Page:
Sanford Newmark, MD - Osher Center for Integrative Medicine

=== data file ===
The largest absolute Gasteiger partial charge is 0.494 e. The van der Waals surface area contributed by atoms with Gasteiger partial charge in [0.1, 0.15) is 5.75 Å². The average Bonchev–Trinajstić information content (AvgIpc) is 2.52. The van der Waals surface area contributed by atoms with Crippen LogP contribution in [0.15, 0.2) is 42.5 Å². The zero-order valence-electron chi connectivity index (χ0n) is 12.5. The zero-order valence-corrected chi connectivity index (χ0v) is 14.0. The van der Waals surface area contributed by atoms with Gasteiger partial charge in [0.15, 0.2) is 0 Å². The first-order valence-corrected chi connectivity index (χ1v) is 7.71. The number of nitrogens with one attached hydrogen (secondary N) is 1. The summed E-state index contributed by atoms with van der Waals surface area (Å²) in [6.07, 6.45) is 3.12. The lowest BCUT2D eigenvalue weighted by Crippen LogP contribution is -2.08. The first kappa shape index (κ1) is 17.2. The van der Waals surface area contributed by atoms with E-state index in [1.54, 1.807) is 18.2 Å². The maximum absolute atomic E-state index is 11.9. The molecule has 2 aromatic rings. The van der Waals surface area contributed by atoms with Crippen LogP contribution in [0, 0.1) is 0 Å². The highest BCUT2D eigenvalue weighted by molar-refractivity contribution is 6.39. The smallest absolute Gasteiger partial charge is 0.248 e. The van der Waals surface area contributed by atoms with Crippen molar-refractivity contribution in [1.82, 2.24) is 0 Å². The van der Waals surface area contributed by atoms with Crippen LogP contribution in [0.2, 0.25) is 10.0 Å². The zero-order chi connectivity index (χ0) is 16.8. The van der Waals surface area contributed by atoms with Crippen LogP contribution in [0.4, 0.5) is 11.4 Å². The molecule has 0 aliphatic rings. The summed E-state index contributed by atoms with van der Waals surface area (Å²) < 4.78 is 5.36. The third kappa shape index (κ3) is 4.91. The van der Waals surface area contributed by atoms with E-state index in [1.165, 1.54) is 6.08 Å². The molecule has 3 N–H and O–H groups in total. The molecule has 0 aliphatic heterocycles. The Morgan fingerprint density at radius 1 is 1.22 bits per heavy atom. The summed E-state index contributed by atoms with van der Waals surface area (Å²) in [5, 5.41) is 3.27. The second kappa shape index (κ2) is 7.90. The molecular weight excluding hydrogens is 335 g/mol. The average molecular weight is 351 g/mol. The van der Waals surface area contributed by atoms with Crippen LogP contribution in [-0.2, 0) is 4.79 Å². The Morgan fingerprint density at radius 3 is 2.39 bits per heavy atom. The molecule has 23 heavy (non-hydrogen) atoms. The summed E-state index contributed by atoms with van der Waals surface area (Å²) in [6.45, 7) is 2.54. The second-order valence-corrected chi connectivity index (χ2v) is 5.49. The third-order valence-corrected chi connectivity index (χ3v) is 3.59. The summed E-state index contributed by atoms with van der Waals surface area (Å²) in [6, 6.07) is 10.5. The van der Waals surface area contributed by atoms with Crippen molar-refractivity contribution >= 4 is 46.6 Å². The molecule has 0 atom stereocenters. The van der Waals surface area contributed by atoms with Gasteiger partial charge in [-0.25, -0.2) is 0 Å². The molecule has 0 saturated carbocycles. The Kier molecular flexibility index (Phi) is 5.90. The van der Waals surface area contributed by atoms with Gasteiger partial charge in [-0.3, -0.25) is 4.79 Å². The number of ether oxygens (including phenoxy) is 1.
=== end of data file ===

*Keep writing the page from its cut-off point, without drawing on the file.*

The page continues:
Sanford Newmark, MD is the Medical Director of the clinic and a Clinical Professor in the Department of Pediatrics at the University of California. He is the head of the Pediatric Integrative Neurodevelopmental Program at the Osher Center for Integrative Medicine, specializing in the treatment of autism, ADHD and other developmental or chronic childhood conditions. Dr. Newmark graduated from the University of Arizona, College of Medicine and completed his Pediatric Residency at the University of Arizona. After practicing general pediatrics in Tucson for 12 years, he did a Fellowship in Integrative medicine with Dr. Andrew Weil’s Program in Integrative Medicine. He then founded the Center for Pediatric Integrative Medicine, a consulting practice that uses integrative medicine to treat a wide array of pediatric problems. In 2009, he moved to the Bay Area and worked in private practice before joining the UCSF Osher Center for Integrative Medicine in March of 2011. Dr. Newmark specializes in the integrative and holistic treatment of children with autism and ADHD. He combines conventional medicine with nutrition, behavior management, and various complementary modalities. Dr. Newmark lectures widely on both autism and ADHD, and has authored three chapters in Integrative Medicine textbooks. He is the author of the book ADHD Without Drugs, a Guide to the Natural Care of Children with ADHD. His online video, Do 2.5 Million Children Really Need Ritalin? An Integrative Approach to ADHD, has been viewed over 4.5 million times. His updated 2014 version may be viewed below. “ADHD, autism and similar conditions can be a great challenge for patients and families. Using an integrative approach means looking at the child as a whole, not just as a medical diagnosis, and using the most effective and least harmful therapies, to help these children succeed.” The Pediatric Integrative Neurodevelopmental Clinic at the Osher Center for Integrative Medicine In March of 2011, Dr. Newmark had the great good fortune to join the Osher Center for Integrative Medicine at the University of California San Francisco. The Osher Center is one of the top clinical, teaching, and research centers for Integrative Medicine in the United States, and UCSF is likewise a leading medical institution. In our Pediatric Neurodevelopmental Clinic, we focus on children (and young adults) with Autism and ADHD. Our integrative approach involves a two hour initial evaluation usually divided into two 1 hour sessions. During the first visit, we obtain a complete history, focusing on all aspects of the child and familyÕs situation. Diet and nutrition play an essential role in our approach. Frequently, labs are obtained, and at the second visit, a complete assessment and treatment plan are presented. Using an integrative approach combines the best of both conventional and alternative medical and behavioral treatment. Dr. Newmark emphasizes beginning with more natural, safe, and healing interventions. In the case of ADHD, medications can be prescribed, but non-pharmaceutical interventions are emphasized. For autism, we use a biomedical approach, treating the many gastrointestinal, allergic, and immune issues associated with autism along with effective behavioral treatment. Dr. Newmark is also happy to see children with other chronic conditions such as gastrointestinal, allergic, and autoimmune issues. Finally, Integrative Well Baby consults are also available. These are intended for mothers who want to ensure the best health for their baby, and have questions about nutrition, immunizations, vitamins and supplements, food allergies, environmental toxins and other issues. These can be done during pregnancy or after birth. Integrative Well Baby Consults are usually one-time consults, and in no way substitute for the primary care physician. The clinic accepts most types of medical insurance as well as MediCal. Unfortunately we are not able to do telephone consults for initial visits at this time, but we hope to do so in the future.